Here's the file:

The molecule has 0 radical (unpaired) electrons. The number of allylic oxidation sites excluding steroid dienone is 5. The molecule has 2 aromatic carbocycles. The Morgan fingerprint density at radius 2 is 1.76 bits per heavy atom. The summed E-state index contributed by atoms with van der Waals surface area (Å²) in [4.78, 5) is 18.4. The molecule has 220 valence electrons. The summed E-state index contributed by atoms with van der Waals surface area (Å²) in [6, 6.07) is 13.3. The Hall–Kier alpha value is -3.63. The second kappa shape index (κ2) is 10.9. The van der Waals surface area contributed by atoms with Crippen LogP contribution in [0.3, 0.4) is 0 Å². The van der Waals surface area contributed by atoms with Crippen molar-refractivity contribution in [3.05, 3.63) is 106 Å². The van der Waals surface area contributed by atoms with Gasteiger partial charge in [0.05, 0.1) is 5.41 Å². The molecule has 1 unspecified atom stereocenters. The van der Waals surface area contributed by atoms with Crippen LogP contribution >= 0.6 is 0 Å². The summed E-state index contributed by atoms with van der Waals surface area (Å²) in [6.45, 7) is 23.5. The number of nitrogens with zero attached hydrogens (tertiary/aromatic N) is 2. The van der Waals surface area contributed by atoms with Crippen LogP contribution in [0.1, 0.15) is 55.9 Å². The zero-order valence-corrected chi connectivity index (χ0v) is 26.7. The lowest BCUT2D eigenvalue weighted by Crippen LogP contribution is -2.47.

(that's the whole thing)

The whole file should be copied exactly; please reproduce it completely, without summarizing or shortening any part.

The molecule has 0 radical (unpaired) electrons. The number of allylic oxidation sites excluding steroid dienone is 5. The molecule has 2 aromatic carbocycles. The Morgan fingerprint density at radius 2 is 1.76 bits per heavy atom. The summed E-state index contributed by atoms with van der Waals surface area (Å²) in [4.78, 5) is 18.4. The molecule has 220 valence electrons. The summed E-state index contributed by atoms with van der Waals surface area (Å²) in [6, 6.07) is 13.3. The Hall–Kier alpha value is -3.63. The second kappa shape index (κ2) is 10.9. The van der Waals surface area contributed by atoms with Crippen LogP contribution in [0.3, 0.4) is 0 Å². The van der Waals surface area contributed by atoms with Crippen molar-refractivity contribution in [3.05, 3.63) is 106 Å². The van der Waals surface area contributed by atoms with Gasteiger partial charge in [0.05, 0.1) is 5.41 Å². The molecule has 1 unspecified atom stereocenters. The van der Waals surface area contributed by atoms with Crippen LogP contribution >= 0.6 is 0 Å². The summed E-state index contributed by atoms with van der Waals surface area (Å²) in [6.45, 7) is 23.5. The number of nitrogens with zero attached hydrogens (tertiary/aromatic N) is 2. The van der Waals surface area contributed by atoms with Crippen LogP contribution in [0.1, 0.15) is 55.9 Å². The zero-order valence-corrected chi connectivity index (χ0v) is 26.7. The lowest BCUT2D eigenvalue weighted by Crippen LogP contribution is -2.47.